“McGee was certain that Dorner was traveling to Redbeam to kill the LAPD captain,” the report said. McGee and Sooper decided they would ram his truck if he showed up.
Both officers then heard gunshots. It sounded like a gunbattle McGee experienced while serving in Iraq. Sooper yelled, “Go! Go! Go!” Clissold yelled over the radio, “We have shots fired!” McGee heard the tension and believed the Torrance officers nearby were in a shoot-out with Dorner.
In reality, the LAPD officers on Redbeam were shooting at two newspaper carriers they mistook for Dorner.
McGee told investigators he believed “the guy is here and the fight is on. He’s killing people and I need to get there.”
At that point, Perdue drove into his path. Perdue, the report said, had just attempted to turn onto Towers Street from Flagler, but was stopped by two Torrance officers and told to turn around. As he headed toward Beryl Street, McGee and Sooper headed toward him just as the LAPD’s shots rang out.
“I come around the corner and this black vehicle is coming. ... I mean and my heart literally sank and I thought my buddies had just got killed,” the report said.
Sooper told investigators they were driving toward each other head-on.
“Sooper yelled, ‘That’s it, that’s it! Ram it, ram it, ram it!” the report said. McGee steered toward Perdue’s truck and slammed into. McGee was dazed in the collision, finding himself just 20 feet from the truck. His door would not open.
McGee told investigators he was “panicking inside, thinking if I don’t get out of this car seat, I’m gonna die. He’s gonna kill me. He’s gonna shoot me. I 100 percent believe it’s him.”
McGee said he heard more shots and believed they were from close range and coming at his head. Still panicking and not able to see movement in Perdue’s truck, McGee forced open his door and fired three shots through the driver’s side window of the truck. The bullets missed Perdue, who yelled an obscenity and “You’re shooting at me!”
The officer then realized his mistake. Dorner was black. Perdue was white. McGee asked if Perdue was all right.
The report said McGee’s own audio recorder heard him tell Perdue, “This guy’s killing cops. He’s there to kill more. He’s killed one in Riverside, killed a couple in Irvine, he’s got a rifle, he’s military trained.”
Other officers arrive and said, “You’ve got the wrong guy. It’s the wrong truck.”
Although the report said Sooper got Perdue out of his truck, it does not mention throwing him to the ground as Perdue’s attorney alleges. Perdue alleges his injuries from the shooting and aftermath were so serious he cannot work.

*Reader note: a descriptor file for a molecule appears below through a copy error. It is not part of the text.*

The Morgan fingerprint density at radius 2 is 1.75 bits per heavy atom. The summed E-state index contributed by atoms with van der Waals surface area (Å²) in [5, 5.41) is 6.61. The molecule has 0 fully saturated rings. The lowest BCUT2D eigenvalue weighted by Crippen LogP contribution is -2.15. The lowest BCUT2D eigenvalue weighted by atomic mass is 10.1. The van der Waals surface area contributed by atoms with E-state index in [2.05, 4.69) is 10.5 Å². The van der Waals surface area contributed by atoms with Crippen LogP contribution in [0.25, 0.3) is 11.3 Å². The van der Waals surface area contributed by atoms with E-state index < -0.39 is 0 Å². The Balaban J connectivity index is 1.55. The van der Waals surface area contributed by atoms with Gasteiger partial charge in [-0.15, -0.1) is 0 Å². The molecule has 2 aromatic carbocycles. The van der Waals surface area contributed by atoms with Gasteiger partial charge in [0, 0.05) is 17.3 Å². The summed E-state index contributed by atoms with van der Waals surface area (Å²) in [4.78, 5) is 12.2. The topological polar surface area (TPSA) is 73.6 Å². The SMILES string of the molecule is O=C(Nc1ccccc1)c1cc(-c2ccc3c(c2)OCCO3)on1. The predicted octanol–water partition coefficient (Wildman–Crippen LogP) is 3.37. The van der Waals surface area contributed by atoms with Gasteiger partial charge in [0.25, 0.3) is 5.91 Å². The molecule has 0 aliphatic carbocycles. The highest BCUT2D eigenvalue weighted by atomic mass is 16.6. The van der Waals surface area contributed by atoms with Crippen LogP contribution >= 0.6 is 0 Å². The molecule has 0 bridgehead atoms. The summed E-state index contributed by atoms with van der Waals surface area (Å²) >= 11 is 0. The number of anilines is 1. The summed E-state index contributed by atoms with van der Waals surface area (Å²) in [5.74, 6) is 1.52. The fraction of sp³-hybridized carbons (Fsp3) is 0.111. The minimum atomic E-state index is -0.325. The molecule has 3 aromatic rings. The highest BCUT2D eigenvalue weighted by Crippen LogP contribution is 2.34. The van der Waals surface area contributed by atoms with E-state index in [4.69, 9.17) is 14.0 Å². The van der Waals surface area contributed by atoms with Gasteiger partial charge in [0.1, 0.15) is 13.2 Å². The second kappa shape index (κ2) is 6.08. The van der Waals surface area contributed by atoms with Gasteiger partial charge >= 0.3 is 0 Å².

The D.A.’s report concluded that McGee was “forced to make a split-second decision to take action based on a rapidly evolving situation.” Based on the circumstances, McGee was justified in ramming the truck and shooting at Perdue, it said.
“Although mistaken, McGee honestly and reasonably believed that Dorner was driving the truck and had just shot Clissold and Cid,” the report said.
Sheahen said district attorney’s investigators never questioned Perdue and that the decision not to file charges was based entirely on Torrance’s own reports. He said prosecutors “went out of their way to whitewash this and say it was justified.”
“They made findings of fact without questioning witnesses,” he said. “They just ignored any facts that were contrary to the preconceived notion that these officers should not be prosecuted.”
Sheahen said the shooting was not referred to an independent prosecutor and that the D.A.’s office accepted McGee’s and Sooper’s accounts at face value. He called their accounts “riddled with factual fantasy.”
“It was only the poor marksmanship of Torrance officer Brian McGee that led to Mr. Perdue being alive today,” Sheahen said.
Perdue’s federal lawsuit is scheduled for trial on Aug. 12. Settlement talks proved unsuccessful.
Torrance police Sgt. Robert Watt said department officials have reviewed the D.A.’s report.
“In light of the comprehensive analysis contained within this document and the ongoing administrative review, the city of Torrance has nothing further to add at this time,” he said.
Dorner was killed in a gunbattle with San Bernardino County sheriff’s deputies in Big Bear on Feb. 12. Another deputy was killed in the gunfight. Dorner reportedly took his own life.